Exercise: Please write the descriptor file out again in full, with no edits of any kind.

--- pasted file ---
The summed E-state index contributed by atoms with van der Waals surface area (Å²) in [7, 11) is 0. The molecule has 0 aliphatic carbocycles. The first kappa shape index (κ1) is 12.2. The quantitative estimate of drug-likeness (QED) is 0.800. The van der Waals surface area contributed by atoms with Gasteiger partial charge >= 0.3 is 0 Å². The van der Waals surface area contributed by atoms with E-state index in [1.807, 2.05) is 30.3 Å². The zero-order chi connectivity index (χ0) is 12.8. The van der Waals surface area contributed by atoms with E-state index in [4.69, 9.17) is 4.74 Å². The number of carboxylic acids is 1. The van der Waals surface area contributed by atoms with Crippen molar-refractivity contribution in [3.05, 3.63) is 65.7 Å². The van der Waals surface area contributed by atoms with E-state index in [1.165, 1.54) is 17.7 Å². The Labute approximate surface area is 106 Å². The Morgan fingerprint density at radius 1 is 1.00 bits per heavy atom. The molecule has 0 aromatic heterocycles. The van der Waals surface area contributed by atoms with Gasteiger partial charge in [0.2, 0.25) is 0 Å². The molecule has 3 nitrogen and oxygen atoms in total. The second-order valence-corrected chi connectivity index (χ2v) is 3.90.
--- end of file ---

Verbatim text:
The summed E-state index contributed by atoms with van der Waals surface area (Å²) in [7, 11) is 0. The molecule has 0 aliphatic carbocycles. The first kappa shape index (κ1) is 12.2. The quantitative estimate of drug-likeness (QED) is 0.800. The van der Waals surface area contributed by atoms with Gasteiger partial charge >= 0.3 is 0 Å². The van der Waals surface area contributed by atoms with E-state index in [1.807, 2.05) is 30.3 Å². The zero-order chi connectivity index (χ0) is 12.8. The van der Waals surface area contributed by atoms with E-state index in [4.69, 9.17) is 4.74 Å². The number of carboxylic acids is 1. The van der Waals surface area contributed by atoms with Crippen molar-refractivity contribution in [3.05, 3.63) is 65.7 Å². The van der Waals surface area contributed by atoms with E-state index in [1.165, 1.54) is 17.7 Å². The Labute approximate surface area is 106 Å². The Morgan fingerprint density at radius 1 is 1.00 bits per heavy atom. The molecule has 0 aromatic heterocycles. The van der Waals surface area contributed by atoms with Gasteiger partial charge in [0.2, 0.25) is 0 Å². The molecule has 3 nitrogen and oxygen atoms in total. The second-order valence-corrected chi connectivity index (χ2v) is 3.90.